Microfinance in the past few decades has been projected as one of the most pertinent channels for poverty alleviation. This is particularly reflected in the self-congratulatory information dissemination that has emanated from the microfinance institutions, of having tapped the most vulnerable sections of the Indian labour that exist in the informal sector. In a sense, it is said that the lack of access to microcredit is the sole factor that holds back the poor from consolidating better livelihoods i.e. hampers the development of their capabilities and consequently their functionings.
Thus, the impetus to provide credit at subsidized rates and regulatory protection for further growth lies with the government. Yet, with the passage of time, the government’s role in microcredit provision (via public bank-SHG linkage model) has been diminished by the aggressive consolidation of the microcredit market by the ‘social entrepreneurs’ (MFIs) who have sought to fuse the aims of poverty alleviation and profit making.
This paper has been divided into three parts; section I deals with the institution of microfinance, encompassing the models as they exist in India, the mode of functioning and the benefits that accrue. Section II consists of arguments against a particular model of microfinance i.e. private led MFIs which are assumed to have espoused neoliberal ‘globalisation agenda. The conclusive part of this paper (Section III) would focus on the regulation debate that derives from section I and II, particularly tracing the timeline of the existing and potential regulatory mechanisms concerning this niche sector.
Section I :The Concept Of Microcredit
‘Micro credit can be understood as providing small loans to groups of marginally poor without the existence of physical collateral, relying instead on social collateral. Micro finance is a broader term wherein microcredit, money transfers, savings, insurance etc come under the purview of micro finance.’-(en.wikipedia.org)
Every country follows different meanings and understanding of microcredit, but broadly the definition remains as stated above. The differences could be in the nature of the people the loan is given to and the limits of credit provision.
Small loans (microloans) to the poor have always existed in different countries in different forms. Going back to the 1700s, in Ireland, existed ‘Irish loan funds’ inspired by Jonathan Swift, one of the first forms of loan to the poor without collateral. Moreover, there were numerous savings and credit institutions across Europe, Asia and Africa in the 19th century and the earlier 20th century. But the work that really propelled microfinance into worldwide prominence as a measure of poverty alleviation was done by Muhammad Yunus, who set up the Grameen Bank model, in 1975. It emerged as the substitute for formal provision of credit by the public banks by enabling group lending and bringing about tied incentives. It has been extensively argued that the public banks neglect the credit need of the poor households as they have no collateral to surrender to the banks. There are three important reasons for the banks to not lend money.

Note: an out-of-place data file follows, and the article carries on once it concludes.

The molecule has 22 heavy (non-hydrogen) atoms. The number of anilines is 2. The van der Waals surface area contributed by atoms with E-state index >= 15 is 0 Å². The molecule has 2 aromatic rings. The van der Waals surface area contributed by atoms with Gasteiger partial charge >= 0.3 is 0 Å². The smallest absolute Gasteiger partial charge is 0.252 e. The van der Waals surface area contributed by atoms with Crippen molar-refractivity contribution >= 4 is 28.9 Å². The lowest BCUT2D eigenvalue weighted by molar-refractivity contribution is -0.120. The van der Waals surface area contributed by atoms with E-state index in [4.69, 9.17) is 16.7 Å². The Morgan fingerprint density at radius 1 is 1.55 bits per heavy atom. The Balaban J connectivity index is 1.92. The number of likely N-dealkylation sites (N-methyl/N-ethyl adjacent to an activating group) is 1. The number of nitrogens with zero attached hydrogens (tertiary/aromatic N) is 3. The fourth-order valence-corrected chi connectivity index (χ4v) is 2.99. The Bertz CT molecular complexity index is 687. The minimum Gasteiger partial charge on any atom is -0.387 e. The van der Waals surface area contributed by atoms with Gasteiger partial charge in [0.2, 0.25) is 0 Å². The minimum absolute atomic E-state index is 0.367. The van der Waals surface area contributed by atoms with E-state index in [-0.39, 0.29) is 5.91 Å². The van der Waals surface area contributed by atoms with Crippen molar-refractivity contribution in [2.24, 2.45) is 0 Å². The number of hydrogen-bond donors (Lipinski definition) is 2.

Reasons For Lack Of Formal Credit Provision
Firstly, there is the problem of targeting which could be understood as errors of inclusion and exclusion, particularly due to the presence of adverse selection and moral hazard in the presence of information asymmetry. Related to this asymmetry is the second problem, that of screening which involves distinguishing the bad borrower from the good borrowers and their willingness for taking such a small loan. Third is the question of monitoring the usage of the loan (whether it has been used for consumption or investment purposes), in a sense to guarantee its timely repayment.
There are heavy transaction costs involved in all these cases which apply uniformly to every single credit transaction; hence there is a natural reluctance from the bankers to undertake these costs for advancing microloans/microcredit.
The Grameen Bank model claimed to have addressed all the three causes: the problem of targeting by enforcing certain eligibility criteria to be included in the group that shall receive the loan in terms of the amount of loan, frequency of repayments etc.
The problem of screening could be taken care of by enabling groups of like minded persons to create solidarity in such a way that borrowers who would default would naturally be excluded from the group.
The problem of monitoring was to be countered by short and small installments on a weekly or daily basis.
The Process Of Microcredit
In India, the process of microcredit could be explained with two different operating models-
1. Public Bank and the Self Help Group(SHG) model which consists of three variants :
‘ The bank has the sole authority of forming the groups and giving the loan.